How are supplemental Chapter 13 attorney fees in Riverside supposed to be calculated?
You probably know this about Supplemental Chapter 13 Attorney Fees in Riverside. It is hard to get more than $600. No matter how much work you had to do. We responded to one of Judge Wayne Johnson’s recent Chapter 13 Status Conference Orders. The Chapter 13 case in question had a long and convoluted history. For that reason it took a huge amount of work to satisfy the specific response requirements imposed by the Order. The Status Conference was satisfactorily concluded.
We are not expecting to get rich on supplemental Chapter 13 Attorney fees in Riverside.
We filed our very conservative Application for Compensation in the amount of $1,622.34 ($1,575 fees / $47.34 costs). Our application also included a declaration of the debtor approving the requested fees. The member of our firm who did the work and filed the fee application is a California Bar Certifed Bankruptcy Specialist, (Marcus Tiggs). He also happens to be adjunct faculty at a local law school and has taught bankruptcy law for many years. The Trustee recommended the Court approve $600. (No surprise.) We set our fee application for hearing. At the hearing, (to clarify the record, we had two fee applications from seperate bankruptcy cases on the calendar), the court stated:
THE COURT: … I’m going to approve both fee applications in the amount of $600 each. I do so somewhat reluctantly for several reasons. One is the declarations that you’ve filed were among the best, if not the best, declarations that were filed in response to the status conference order. In fact, I have a stack of status conference — or declarations — secured debt declarations that have been filed in response to the hundreds of orders the Court has issued setting status conferences and it’s a stack of good examples. It has a Post-It note on it that says “good examples,” and your declaration in the Walker case is at the top of the stack. (emphisis added).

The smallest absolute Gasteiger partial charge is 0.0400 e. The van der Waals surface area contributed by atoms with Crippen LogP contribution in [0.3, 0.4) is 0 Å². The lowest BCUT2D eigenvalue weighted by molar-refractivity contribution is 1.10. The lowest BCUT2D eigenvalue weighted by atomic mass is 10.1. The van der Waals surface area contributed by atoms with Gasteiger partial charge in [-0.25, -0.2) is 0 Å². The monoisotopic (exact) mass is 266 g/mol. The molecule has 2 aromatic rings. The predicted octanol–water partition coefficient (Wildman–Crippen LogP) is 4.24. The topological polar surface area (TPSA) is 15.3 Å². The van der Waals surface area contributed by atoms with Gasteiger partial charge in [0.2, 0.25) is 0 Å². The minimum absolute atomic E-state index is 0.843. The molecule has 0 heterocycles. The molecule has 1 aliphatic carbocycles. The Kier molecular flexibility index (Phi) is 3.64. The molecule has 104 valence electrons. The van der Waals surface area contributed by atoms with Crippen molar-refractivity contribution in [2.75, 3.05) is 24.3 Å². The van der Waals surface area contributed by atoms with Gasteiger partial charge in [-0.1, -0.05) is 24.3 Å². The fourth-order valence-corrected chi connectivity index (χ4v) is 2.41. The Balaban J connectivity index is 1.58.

THE COURT:… obviously if I have to make a distinction between a fee application for $50,000 versus $5,000 I’ll make the necessary particular findings that I have to but, you know, this is a fairly routine task and I just don’t want to create a precedent where on these fairly routine tasks I have tranches of fees that I routinely grant. I think the Trustee has identified good numbers for fee applications, which work the vast majority of the time.
Unlike the court, we feel that supplemental attorney fees should should be calculated in accordance with the Bankruptcy Code and the Local Rules of the Bankruptcy Court. They should not be calculated in an arbitrary $600.00 amount decided exclusively by the Trustee.
In the Central District of California, once a plan is confirmed, the Local Rules nor the RARA contemplate any presumptively reasonable fees for services post-confirmation. Rather the RARA and Local Rules contemplate Bankruptcy Code §330 and lodestar as being the standard method for determining the reasonableness of any additional compensation to be granted. The Bankruptcy Code states:
[i]n a chapter 12 or chapter 13 case in which the debtor is an individual, the court may allow reasonable compensation to the debtor’s attorney for representing the interests of the debtor in connection with the bankruptcy case based on a consideration of the benefit and necessity of such services to the debtor and the other factors set forth in this section.” § 330(a)(4)(B)
You can read the briefs at the links below. (You will need to be signed into a Google account to read the documents.)